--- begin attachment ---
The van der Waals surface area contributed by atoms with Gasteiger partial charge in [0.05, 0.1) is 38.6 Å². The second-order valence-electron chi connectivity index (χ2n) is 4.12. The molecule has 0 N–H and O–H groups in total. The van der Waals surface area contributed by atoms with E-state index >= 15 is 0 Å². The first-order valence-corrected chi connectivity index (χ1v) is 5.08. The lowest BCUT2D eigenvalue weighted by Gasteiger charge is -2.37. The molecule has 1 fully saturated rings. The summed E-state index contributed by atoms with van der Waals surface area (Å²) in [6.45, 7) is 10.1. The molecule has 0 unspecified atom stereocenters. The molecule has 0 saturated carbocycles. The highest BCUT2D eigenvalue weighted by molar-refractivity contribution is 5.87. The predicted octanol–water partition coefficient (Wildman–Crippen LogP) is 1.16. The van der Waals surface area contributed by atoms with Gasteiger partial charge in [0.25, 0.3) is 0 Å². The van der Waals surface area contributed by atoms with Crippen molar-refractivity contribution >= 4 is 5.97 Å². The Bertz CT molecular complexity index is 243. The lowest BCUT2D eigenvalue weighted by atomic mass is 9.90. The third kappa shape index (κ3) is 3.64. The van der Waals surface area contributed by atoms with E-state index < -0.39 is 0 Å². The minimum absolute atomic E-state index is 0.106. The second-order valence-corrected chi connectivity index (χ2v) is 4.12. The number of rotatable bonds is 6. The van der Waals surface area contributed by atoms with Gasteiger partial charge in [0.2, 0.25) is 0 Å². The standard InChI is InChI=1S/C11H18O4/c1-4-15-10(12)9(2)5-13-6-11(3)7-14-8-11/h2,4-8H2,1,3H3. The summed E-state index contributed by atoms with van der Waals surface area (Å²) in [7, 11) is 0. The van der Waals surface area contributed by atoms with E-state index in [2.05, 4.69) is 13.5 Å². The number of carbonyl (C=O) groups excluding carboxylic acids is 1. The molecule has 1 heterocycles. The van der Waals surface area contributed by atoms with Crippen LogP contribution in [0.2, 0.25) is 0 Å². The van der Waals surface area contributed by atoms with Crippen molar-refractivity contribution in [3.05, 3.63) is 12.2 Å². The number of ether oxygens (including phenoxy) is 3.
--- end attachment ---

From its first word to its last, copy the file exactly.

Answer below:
The van der Waals surface area contributed by atoms with Gasteiger partial charge in [0.05, 0.1) is 38.6 Å². The second-order valence-electron chi connectivity index (χ2n) is 4.12. The molecule has 0 N–H and O–H groups in total. The van der Waals surface area contributed by atoms with E-state index >= 15 is 0 Å². The first-order valence-corrected chi connectivity index (χ1v) is 5.08. The lowest BCUT2D eigenvalue weighted by Gasteiger charge is -2.37. The molecule has 1 fully saturated rings. The summed E-state index contributed by atoms with van der Waals surface area (Å²) in [6.45, 7) is 10.1. The molecule has 0 unspecified atom stereocenters. The molecule has 0 saturated carbocycles. The highest BCUT2D eigenvalue weighted by molar-refractivity contribution is 5.87. The predicted octanol–water partition coefficient (Wildman–Crippen LogP) is 1.16. The van der Waals surface area contributed by atoms with Gasteiger partial charge in [0.25, 0.3) is 0 Å². The van der Waals surface area contributed by atoms with Crippen molar-refractivity contribution >= 4 is 5.97 Å². The Bertz CT molecular complexity index is 243. The lowest BCUT2D eigenvalue weighted by atomic mass is 9.90. The third kappa shape index (κ3) is 3.64. The van der Waals surface area contributed by atoms with E-state index < -0.39 is 0 Å². The minimum absolute atomic E-state index is 0.106. The second-order valence-corrected chi connectivity index (χ2v) is 4.12. The number of rotatable bonds is 6. The van der Waals surface area contributed by atoms with Gasteiger partial charge in [0.2, 0.25) is 0 Å². The standard InChI is InChI=1S/C11H18O4/c1-4-15-10(12)9(2)5-13-6-11(3)7-14-8-11/h2,4-8H2,1,3H3. The summed E-state index contributed by atoms with van der Waals surface area (Å²) in [7, 11) is 0. The van der Waals surface area contributed by atoms with E-state index in [2.05, 4.69) is 13.5 Å². The number of carbonyl (C=O) groups excluding carboxylic acids is 1. The molecule has 1 heterocycles. The van der Waals surface area contributed by atoms with Crippen LogP contribution in [0.2, 0.25) is 0 Å². The van der Waals surface area contributed by atoms with Crippen molar-refractivity contribution in [3.05, 3.63) is 12.2 Å². The number of ether oxygens (including phenoxy) is 3.